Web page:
Amherst College Alum to Speak on the Art of Forgery



September 5, 2013
Rachel Rogol, 413-542-2295
Hi-res images available upon request 


Amherst, MA -- "We need to take art forgers seriously as artists," says writer, art critic and conceptual artist Jonathon Keats in his new book, "Forged: Why Fakes Are the Great Art of Our Age." Law enforcement would disagree. Throughout most of the world, the law takes art forgers seriously as criminals.

The provocative question "Are Fakes the Great Art of Our Age?" will be the topic of Keats's lecture on Friday, Sept. 13, at 4:30 p.m. in Stirn Auditorium at Amherst College. The lecture is sponsored by the Mead Art Museum at Amherst College.

Keats is a 1994 graduate of Amherst College and has written several books. His writing about art has appeared in many journals and newspapers including San Francisco Magazine, Art & Antiques, Art + Auction and ARTnews. His work as a conceptual artist takes many shapes, from a ballet choreographed for honeybees to photosynthetic cuisine designed especially for plants. His original, some would say outlandish, art is precisely the sort it would be hard to forge.

Why the interest in forgery? For Keats, great art forgery is comparable to great art. Both of them, he writes, "provoke us to ask agitating questions about ourselves and our world." He says he does not value art as a "mere cultural trophy," but for its power to provoke thought, discussion and ideas. "To me there's no inherent value in an original, but there is immeasurable value in originality­-or independent thinking."

Dr. Elizabeth E. Barker, Director of the Mead Art Museum at Amherst College, also deemphasizes artist identity in judging art's value. While she in no way endorses forgery, she prizes superior quality over name recognition. "Like any museum curator, I'd rather bring a masterpiece by an unknown artist into the collection," she says, "than acquire the worst painting Picasso ever made, however genuine." Would the Mead keep known forgeries in its collection though? "Absolutely! As a teaching museum, we could make fascinating use of a forgery as a case study."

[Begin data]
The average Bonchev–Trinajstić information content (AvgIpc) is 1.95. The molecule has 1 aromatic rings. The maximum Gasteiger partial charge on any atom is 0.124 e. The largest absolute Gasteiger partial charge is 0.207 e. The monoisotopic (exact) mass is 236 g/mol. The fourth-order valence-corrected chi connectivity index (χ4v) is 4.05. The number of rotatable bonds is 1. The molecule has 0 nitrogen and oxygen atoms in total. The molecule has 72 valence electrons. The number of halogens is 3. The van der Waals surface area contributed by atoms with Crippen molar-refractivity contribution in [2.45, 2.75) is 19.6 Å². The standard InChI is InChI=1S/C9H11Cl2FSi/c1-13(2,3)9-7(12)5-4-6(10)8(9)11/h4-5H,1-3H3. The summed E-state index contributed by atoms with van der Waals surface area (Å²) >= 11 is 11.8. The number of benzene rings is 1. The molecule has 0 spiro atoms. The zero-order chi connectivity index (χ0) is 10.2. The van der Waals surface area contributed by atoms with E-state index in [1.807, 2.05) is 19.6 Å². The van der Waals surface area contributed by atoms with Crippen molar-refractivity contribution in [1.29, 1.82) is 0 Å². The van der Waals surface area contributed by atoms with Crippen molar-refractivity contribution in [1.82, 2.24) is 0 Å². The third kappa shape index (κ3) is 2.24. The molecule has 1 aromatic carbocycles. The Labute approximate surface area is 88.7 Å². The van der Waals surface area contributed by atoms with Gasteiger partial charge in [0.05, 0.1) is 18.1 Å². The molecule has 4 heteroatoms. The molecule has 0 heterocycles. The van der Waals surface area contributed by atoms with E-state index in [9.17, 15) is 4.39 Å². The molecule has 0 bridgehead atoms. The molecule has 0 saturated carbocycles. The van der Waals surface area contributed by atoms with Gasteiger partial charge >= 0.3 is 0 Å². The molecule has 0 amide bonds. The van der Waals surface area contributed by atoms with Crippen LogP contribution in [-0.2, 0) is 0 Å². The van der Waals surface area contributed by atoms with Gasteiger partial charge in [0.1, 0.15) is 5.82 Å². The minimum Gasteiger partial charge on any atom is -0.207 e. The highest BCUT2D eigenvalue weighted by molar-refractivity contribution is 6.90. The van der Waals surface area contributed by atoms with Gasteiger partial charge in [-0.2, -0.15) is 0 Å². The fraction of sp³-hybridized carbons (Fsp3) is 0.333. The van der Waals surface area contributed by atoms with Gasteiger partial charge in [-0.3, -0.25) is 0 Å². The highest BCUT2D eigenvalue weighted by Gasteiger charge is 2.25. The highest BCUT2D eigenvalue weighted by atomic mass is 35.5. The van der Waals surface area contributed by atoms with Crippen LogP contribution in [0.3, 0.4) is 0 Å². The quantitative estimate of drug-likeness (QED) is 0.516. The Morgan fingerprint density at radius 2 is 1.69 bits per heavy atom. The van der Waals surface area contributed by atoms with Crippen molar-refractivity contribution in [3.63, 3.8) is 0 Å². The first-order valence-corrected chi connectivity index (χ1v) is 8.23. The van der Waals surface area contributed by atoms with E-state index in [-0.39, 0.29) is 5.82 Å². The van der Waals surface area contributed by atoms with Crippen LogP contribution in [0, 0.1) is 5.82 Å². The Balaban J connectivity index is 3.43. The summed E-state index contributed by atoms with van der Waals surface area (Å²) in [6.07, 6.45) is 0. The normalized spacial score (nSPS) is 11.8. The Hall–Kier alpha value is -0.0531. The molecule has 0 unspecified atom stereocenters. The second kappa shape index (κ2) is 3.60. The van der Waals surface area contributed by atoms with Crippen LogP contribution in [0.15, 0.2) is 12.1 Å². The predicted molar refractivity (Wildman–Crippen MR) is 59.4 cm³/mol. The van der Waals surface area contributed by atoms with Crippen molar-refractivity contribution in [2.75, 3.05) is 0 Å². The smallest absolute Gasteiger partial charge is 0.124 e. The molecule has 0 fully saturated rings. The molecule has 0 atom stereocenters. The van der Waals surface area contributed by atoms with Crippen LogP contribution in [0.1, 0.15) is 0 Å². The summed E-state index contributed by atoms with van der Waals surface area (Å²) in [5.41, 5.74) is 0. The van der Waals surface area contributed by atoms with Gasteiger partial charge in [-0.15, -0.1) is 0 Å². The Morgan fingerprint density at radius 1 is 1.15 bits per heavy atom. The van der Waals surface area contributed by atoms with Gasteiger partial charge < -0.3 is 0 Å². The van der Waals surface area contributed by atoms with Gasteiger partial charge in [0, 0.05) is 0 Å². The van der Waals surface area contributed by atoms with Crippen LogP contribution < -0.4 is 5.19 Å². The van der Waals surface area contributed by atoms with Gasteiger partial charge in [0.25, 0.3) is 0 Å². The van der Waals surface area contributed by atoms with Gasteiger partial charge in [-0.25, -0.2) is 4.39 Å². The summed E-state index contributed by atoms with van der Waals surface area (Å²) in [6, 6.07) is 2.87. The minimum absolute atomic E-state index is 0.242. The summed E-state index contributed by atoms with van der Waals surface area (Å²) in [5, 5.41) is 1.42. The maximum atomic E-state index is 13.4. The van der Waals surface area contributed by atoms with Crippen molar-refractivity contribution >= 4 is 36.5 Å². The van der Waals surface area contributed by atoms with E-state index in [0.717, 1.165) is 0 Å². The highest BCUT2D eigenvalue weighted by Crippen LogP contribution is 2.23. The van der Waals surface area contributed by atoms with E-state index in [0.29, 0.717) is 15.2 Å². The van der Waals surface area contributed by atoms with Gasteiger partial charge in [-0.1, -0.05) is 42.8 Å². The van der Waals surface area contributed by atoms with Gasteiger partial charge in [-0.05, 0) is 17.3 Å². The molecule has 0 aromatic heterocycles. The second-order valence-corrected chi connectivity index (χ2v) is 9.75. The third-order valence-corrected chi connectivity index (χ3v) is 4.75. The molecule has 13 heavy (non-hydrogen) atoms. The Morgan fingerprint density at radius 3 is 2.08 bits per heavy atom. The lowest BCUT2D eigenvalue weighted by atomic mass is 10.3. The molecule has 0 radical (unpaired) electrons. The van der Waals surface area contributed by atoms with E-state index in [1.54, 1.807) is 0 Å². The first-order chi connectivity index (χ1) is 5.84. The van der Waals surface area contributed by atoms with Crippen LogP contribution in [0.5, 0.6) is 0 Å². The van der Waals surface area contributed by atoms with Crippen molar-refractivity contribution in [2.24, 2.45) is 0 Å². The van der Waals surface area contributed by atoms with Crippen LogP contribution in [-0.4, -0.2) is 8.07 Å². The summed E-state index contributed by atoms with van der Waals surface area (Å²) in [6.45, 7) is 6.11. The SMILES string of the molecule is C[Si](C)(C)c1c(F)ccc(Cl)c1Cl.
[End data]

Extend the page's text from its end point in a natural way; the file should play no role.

In "Forged" Keats rehearses the high points of art forgery in the Western world (he limits his scope to the West because in Asia, he says, art and forgery "belong to a separate tradition"). He starts with the work of copyists during the Roman Empire, when "an especially fine copy might even be boldly signed with the name of the copyist, who was admired in his own right." Forgers in later centuries include the restoration artist Lothar Malskat, whose "restored" medieval frescoes were widely admired in Germany after the war, until he finally, and with much difficulty, convinced people they were his own work. The Dutch painter Han van Meergeren was another notorious twentieth-century forger: van Meergeren forged Vermeers as a way of getting back at the critics who had turned against his own paintings.

The history of this more or less conventional art forgery shades into what Keats calls "appropriation art." Like a forger, an appropriation artist relies on a known original for inspiration. Andy Warhol's 36 silk-screened Mona Lisas in "Thirty Are Better Than One" is an example of appropriation art: Warhol was not interested in passing this work off as Leonardo Da Vinci's. Warhol even welcomed potential forgers to imitate his own artwork. "I think it would be so great if more people took up silkscreens," he said in a 1963 interview, "so that no one would know whether my picture was mine or someone else's."